Beneficiaries of qualified tuition programs under Section 529 of the Internal Revenue Code (“529 accounts”) will have a new opportunity starting January 1, 2024. Under SECURE Act 2.0 (the “Act”), 529 account beneficiaries will be able to rollover funds from the 529 account into a Roth IRA without incurring tax or penalties providing certain requirements are met.
Broker-dealers and registered representatives (“advisors”) will want to know about this rule so as to advise families and students about the funding and related planning considerations for 529 accounts.
A 529 account is a type of investment account designed to encourage savings for future education costs. However, withdrawals from 529 accounts must satisfy a number of conditions in order to avoid income tax and penalties. For instance, the withdrawals must be for qualified education expenses and satisfy additional conditions. This is a big disadvantage if the student cannot use or does not need all of the money in the 529 account. As stated by the Senate Finance Committee’s summary of the Act: “This has led to hesitating, delaying, or declining to fund 529s to levels needed to pay for the rising costs of education… Families who sacrifice and save in 529 accounts should not be punished with tax and penalty years later if the beneficiary has found an alternative way to pay for their education.” The new rule under the Act is intended to address that concern.
With the passage of this new rule, 529 account beneficiaries will have the opportunity to rollover leftover 529 funds to a Roth IRA without the imposition of income tax or penalties as long as the following conditions are met (many of which are intended to prevent the potential for abuse):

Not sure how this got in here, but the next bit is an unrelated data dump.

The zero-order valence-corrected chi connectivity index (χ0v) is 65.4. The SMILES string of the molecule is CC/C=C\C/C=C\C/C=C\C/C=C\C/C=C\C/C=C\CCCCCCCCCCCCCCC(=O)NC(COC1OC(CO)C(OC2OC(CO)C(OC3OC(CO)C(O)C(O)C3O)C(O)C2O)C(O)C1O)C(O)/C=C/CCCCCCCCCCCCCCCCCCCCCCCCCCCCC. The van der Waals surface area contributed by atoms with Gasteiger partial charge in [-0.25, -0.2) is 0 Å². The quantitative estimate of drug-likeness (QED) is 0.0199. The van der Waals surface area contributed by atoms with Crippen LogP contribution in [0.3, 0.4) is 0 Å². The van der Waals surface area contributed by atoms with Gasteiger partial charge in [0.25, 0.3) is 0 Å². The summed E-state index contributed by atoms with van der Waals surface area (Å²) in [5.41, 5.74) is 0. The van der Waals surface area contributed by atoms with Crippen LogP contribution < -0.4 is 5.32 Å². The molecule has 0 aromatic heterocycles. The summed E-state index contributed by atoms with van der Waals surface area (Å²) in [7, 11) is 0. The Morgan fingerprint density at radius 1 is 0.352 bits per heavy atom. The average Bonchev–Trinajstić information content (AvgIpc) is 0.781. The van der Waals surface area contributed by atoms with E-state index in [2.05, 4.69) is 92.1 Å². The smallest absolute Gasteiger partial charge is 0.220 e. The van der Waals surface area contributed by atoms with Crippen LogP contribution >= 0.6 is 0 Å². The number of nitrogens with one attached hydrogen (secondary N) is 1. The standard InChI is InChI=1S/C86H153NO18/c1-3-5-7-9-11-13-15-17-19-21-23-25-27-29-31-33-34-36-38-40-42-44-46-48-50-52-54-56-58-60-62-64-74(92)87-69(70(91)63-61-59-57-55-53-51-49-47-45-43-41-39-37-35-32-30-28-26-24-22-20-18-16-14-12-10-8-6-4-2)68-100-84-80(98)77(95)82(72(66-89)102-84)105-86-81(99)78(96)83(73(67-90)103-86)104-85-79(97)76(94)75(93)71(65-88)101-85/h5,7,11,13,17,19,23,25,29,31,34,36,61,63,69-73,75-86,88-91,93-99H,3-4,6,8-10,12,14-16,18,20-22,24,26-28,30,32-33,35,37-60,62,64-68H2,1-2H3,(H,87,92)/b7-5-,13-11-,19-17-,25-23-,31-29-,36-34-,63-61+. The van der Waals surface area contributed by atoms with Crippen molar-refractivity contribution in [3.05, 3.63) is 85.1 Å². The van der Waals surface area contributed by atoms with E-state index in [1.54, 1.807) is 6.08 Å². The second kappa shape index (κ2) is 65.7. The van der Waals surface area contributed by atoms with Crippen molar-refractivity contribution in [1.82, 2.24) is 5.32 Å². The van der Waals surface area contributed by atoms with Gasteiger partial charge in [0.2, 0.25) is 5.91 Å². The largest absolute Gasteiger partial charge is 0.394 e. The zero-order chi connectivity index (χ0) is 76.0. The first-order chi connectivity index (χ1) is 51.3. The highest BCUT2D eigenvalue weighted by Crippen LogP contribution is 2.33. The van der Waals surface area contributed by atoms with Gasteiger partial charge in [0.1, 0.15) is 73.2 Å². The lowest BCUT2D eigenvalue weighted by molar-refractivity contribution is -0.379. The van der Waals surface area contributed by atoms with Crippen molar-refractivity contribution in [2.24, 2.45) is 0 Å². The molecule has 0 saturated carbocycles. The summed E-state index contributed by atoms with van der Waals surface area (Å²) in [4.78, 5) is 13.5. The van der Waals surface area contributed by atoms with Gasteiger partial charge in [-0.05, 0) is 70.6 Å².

- The rollover must be to a Roth IRA for the 529 account beneficiary;
- The rollover from the 529 account to the Roth IRA must be paid via a direct trustee-to-trustee transfer;
- The aggregate amount rolled over during the 529 account beneficiary’s lifetime cannot exceed $35,000;
- The 529 account must have been in existence for at least 15 years prior to the rollover – This requirement is intended to prevent establishing and funding a brand new 529 account for the purpose of making a Roth IRA rollover;
- The rolled over amounts cannot include the 529 contributions and the earnings attributable to those contributions that were made five years before the transfer – This requirement is intended to prevent back-end funding of a 529 account in order to rollover this “new” funding to the Roth IRA;
- The transfer counts toward the annual contribution limit that applies to amounts contributed to an IRA for that beneficiary. (While there is some industry uncertainty about whether the annual limit applies, the “safe” interpretation is to limit the contributions and transfers to the beneficiary’s IRA to the annual limit for contributions to IRAs until and unless the IRS issues guidance to the contrary.)
This new rule presents an opportunity that may be worth considering. Advisors can help families contribute adequate amounts to 529 accounts for education expenses with the comfort that at least $35,000 of excess funding can ultimately be transferred to a Roth IRA for the 529 beneficiary.
The material contained in this communication is informational, general in nature and does not constitute legal advice. The material contained in this communication should not be relied upon or used without consulting a lawyer to consider your specific circumstances. This communication was published on the date specified and may not include any changes in the topics, laws, rules or regulations covered. Receipt of this communication does not establish an attorney-client relationship. In some jurisdictions, this communication may be considered attorney advertising.